In this study, more than half of the included oncologists suffered from stress. This finding supported the concern that oncologists working in clinical oncology departments are experiencing high levels of distress which was the same for the majority of oncologist worldwide [15, 16].

Many specific individual risk factors are associated with burnout and workplace stress. The present study showed that factors like younger age (≤ 40 years), female gender, being single, with no children, junior physicians (residents or physicians <10 years in practice), with work time directed to both patients’ care and research, and those with more than 6 shifts per month were associated with high burnout and workplace stress.

This was consistent with a previous study which showed that risk factors associated with high burnout levels included younger age (≤ 55 years), female gender, junior oncologists (physicians ≤ 5 years from training or residents), and single oncologists [3].

Age was considered as a causal factor for burnout and job stress as the early years of the career may be the most difficult ones. In this study, younger oncologists showed higher levels of burnout and workplace stress. Several studies have also reported that younger physicians had experienced higher levels of burnout [10, 13, 17].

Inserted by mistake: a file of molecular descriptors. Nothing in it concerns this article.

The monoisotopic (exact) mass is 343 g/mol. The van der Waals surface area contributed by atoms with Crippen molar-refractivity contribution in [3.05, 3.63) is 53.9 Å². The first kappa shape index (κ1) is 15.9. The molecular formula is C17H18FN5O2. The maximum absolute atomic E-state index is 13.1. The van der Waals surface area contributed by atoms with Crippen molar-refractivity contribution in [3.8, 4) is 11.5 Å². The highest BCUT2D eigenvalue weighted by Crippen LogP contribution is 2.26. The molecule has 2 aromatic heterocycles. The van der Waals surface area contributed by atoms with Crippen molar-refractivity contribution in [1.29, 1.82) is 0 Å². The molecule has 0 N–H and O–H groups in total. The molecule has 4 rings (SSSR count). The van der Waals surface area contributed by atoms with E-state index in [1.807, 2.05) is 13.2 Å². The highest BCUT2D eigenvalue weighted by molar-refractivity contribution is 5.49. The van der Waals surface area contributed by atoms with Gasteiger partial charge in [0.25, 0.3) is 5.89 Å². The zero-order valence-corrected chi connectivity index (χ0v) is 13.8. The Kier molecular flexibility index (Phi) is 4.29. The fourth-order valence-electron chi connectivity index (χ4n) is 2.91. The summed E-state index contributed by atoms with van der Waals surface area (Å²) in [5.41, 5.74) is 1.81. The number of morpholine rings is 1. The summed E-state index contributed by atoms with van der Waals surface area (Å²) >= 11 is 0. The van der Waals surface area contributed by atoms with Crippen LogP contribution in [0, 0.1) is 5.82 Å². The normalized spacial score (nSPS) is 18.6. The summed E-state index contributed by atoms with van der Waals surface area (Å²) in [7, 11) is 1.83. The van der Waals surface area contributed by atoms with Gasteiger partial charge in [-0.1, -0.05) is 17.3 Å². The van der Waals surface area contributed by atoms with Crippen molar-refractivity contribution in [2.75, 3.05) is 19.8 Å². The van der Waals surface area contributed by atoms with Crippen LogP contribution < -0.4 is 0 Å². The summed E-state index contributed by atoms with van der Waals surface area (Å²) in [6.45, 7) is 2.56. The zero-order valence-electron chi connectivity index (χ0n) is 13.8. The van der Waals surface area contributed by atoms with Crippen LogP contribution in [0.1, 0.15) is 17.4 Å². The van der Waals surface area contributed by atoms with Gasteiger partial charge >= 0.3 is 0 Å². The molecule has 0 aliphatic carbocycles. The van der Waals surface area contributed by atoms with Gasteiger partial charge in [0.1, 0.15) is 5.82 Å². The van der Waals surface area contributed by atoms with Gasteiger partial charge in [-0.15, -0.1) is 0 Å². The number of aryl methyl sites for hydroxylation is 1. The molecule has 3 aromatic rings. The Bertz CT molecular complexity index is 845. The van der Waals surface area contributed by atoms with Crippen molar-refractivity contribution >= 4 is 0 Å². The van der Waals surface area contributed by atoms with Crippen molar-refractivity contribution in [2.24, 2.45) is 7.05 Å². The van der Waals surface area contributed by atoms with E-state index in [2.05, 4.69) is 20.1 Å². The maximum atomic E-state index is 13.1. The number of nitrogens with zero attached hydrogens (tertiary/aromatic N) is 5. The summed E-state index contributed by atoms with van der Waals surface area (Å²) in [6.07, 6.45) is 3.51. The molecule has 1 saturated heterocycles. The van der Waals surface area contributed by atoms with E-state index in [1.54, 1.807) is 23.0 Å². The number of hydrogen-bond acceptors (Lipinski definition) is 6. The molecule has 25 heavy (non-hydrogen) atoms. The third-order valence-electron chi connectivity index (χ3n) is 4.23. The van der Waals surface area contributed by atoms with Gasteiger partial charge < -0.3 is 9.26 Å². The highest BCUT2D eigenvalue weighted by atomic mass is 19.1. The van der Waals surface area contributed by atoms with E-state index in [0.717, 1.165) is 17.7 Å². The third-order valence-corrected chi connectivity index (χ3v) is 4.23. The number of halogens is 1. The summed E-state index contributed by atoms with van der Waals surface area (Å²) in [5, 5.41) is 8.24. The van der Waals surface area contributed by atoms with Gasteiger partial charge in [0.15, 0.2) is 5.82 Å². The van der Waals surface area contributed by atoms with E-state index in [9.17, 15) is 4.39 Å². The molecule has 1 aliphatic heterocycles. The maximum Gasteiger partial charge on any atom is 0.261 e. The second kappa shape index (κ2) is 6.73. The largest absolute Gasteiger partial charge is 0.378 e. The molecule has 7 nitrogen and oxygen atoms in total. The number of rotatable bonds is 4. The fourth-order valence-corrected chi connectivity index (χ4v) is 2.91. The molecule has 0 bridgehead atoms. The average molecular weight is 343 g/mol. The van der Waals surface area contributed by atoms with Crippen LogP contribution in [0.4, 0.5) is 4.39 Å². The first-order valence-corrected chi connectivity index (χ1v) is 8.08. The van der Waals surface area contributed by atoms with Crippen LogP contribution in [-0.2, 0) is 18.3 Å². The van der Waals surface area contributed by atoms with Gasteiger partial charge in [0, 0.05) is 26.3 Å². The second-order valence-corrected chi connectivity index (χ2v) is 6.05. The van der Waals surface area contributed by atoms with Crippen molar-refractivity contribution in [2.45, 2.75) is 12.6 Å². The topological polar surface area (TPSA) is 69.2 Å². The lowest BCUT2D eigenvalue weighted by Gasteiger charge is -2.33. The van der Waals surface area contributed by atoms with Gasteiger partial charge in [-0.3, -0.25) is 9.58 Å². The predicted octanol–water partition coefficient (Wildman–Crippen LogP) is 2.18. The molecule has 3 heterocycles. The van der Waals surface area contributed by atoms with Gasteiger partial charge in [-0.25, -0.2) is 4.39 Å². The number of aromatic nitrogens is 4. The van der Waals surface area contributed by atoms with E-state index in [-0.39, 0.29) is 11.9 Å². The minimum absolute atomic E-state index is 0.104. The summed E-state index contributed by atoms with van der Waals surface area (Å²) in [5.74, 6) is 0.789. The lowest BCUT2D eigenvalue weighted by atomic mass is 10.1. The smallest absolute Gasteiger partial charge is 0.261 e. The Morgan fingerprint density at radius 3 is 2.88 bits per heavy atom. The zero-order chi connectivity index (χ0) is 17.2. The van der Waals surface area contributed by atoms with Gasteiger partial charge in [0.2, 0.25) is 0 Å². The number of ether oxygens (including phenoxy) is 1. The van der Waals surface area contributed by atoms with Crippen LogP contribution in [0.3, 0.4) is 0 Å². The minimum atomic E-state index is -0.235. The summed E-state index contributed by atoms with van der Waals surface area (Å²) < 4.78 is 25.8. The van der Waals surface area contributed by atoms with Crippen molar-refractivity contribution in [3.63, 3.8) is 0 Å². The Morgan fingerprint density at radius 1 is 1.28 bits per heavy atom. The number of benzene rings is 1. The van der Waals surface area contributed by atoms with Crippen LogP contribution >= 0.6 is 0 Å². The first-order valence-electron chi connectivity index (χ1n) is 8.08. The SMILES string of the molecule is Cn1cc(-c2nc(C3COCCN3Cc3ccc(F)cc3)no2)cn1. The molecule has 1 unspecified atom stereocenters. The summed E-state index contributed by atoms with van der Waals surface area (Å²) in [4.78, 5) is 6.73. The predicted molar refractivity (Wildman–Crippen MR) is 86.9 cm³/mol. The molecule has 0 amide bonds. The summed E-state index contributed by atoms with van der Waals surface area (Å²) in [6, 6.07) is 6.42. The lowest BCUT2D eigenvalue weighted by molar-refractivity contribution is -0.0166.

Additionally, oncologists with less than 10 years of practice and who are assigned more than 6 shifts per month showed significantly higher rates of workplace stress. These results could be explained by the fact that postgraduate study usually requires much physical and mental efforts. In Egypt, a postgraduate study needs about 3 years of study and research to get a master’s degree and another 5 years for a PhD degree. These heavy academic needs, in addition to the stressful job as an oncologist, explain the finding that young oncologists (< 10 years of practice) were the most vulnerable group to burnout and stress. Also, residents felt they do not have control over their decisions, which may cause a low score on a sense of PA and causes feelings of inadequacy. This may result in an increase in the workplace stress scale in juniors as well.

In this study, professors were less complaining of work stress, since they adapt to coping with stressors and burnout. They manage stressors better as they get older and have achieved good academic positions.

Having children and being married were found to be self-protective against all stages of burnout among cancer-care health professionals [10, 17,18,19,20,21]. Similarly in our study, the overall burnout positive oncologists was significantly higher in association with single marital status (p < 0.001) and also having children tends to be protective and statistically significant (p < 0.001) effect against burnout. Other studies suggested that the burnout is not related to marital status [22].

Studies assessing the impact of gender on burnout syndrome revealed debatable results. While numerous studies did not show gender as a significant factor for burnout, others found that females demonstrated higher burnout scores than males [10, 22].